Components AssessedFurnace, ductwork, vents, AC inspectionStructural, plumbing, electrical, HVAC, roofing, etc.
Focus AreasIt identifies safety and efficiency related issues.It identifies defects related to the home.

Other Home Inspection

Type of InspectionAverage Price for Home InspectionWhat it Covers
Foundation inspection$300 to $1,000An inspection of the home’s foundation for cracks, mildew, damaged floorboards, and more.
Garage Inspection$200 to $600Involves examination of garage walls and foundation, doors, fire safety, etc.
Roof Inspection$75 to $200It is an examination of the home’s roof for mold, water leakage, structural issues, wear and tear by natural elements, or more.
Exterior walls inspection$200 to $800Identifies cracks, mold, and damage caused by water, air, or heat.
Septic tank inspection$200 to $900This inspection involves a check of the septic tank, leach field, and distribution box. The inspector will also check the grading and whether the effluent enters and leaves the tank properly.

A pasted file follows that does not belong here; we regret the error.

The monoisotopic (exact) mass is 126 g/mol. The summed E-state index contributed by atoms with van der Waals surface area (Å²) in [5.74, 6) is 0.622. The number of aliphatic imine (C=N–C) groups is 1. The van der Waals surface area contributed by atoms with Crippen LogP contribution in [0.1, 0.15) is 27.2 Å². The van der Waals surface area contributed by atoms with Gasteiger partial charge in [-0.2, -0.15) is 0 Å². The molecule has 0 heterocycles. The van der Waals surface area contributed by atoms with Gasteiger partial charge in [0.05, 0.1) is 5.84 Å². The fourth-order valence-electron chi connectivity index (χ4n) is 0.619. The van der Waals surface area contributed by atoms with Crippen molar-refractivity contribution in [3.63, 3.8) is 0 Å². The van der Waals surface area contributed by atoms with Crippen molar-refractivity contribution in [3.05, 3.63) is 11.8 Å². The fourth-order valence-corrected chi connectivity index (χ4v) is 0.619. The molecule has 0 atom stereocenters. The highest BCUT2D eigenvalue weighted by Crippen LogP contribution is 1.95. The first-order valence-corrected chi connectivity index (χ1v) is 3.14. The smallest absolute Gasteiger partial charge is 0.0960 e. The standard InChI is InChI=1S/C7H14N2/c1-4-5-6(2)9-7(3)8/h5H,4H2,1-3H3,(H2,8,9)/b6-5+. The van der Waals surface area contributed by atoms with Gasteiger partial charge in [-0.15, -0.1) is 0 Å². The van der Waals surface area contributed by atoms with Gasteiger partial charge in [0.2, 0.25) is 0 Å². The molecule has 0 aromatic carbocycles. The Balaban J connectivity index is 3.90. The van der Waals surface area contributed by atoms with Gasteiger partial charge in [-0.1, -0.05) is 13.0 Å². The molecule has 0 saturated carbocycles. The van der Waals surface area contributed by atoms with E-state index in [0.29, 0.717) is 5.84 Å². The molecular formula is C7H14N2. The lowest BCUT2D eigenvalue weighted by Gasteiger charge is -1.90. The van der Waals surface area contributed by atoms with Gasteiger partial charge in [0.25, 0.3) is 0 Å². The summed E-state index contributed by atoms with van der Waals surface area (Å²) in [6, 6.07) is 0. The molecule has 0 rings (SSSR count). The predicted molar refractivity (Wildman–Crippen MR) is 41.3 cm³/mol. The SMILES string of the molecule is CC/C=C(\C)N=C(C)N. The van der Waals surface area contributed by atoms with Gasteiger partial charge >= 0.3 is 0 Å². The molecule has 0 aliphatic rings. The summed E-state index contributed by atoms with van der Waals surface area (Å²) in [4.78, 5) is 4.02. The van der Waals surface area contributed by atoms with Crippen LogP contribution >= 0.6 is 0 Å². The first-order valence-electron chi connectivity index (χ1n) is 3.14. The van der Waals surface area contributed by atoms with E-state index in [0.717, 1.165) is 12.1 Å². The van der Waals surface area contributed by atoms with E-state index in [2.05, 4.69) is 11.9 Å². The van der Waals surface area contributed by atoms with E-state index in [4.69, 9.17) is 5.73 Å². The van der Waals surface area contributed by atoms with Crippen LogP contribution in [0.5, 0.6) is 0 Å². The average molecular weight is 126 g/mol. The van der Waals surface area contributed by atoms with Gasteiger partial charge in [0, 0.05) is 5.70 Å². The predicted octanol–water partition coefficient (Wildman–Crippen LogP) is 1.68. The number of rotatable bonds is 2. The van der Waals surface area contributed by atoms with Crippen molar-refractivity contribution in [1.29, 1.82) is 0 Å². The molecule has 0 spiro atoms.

Electrical Inspection$150 to $200It identifies faulty electrical wiring, overloaded circuits, or lack of earthing.
Plumbing Inspection$180 to $225It is an inspection of the home’s sinks and toilets, and its water pipelines for leakages, water or chemical corrosion, damaged fitting, etc.
Kitchen Inspection$200 to $400It includes an inspection of cooking equipment, electrical kitchen appliances, a general hygiene and safety check, and more.
Asbestos Inspection$229 to $791It is an examination to identify the presence of asbestos materials on a property. The inspector may use special tools or analyzers to find traces of asbestos.
Radon Inspection$145 to $700The inspection covers the levels of radon in the water, air, or soil surrounding the property. If found beyond a certain level, radon can become a safety hazard.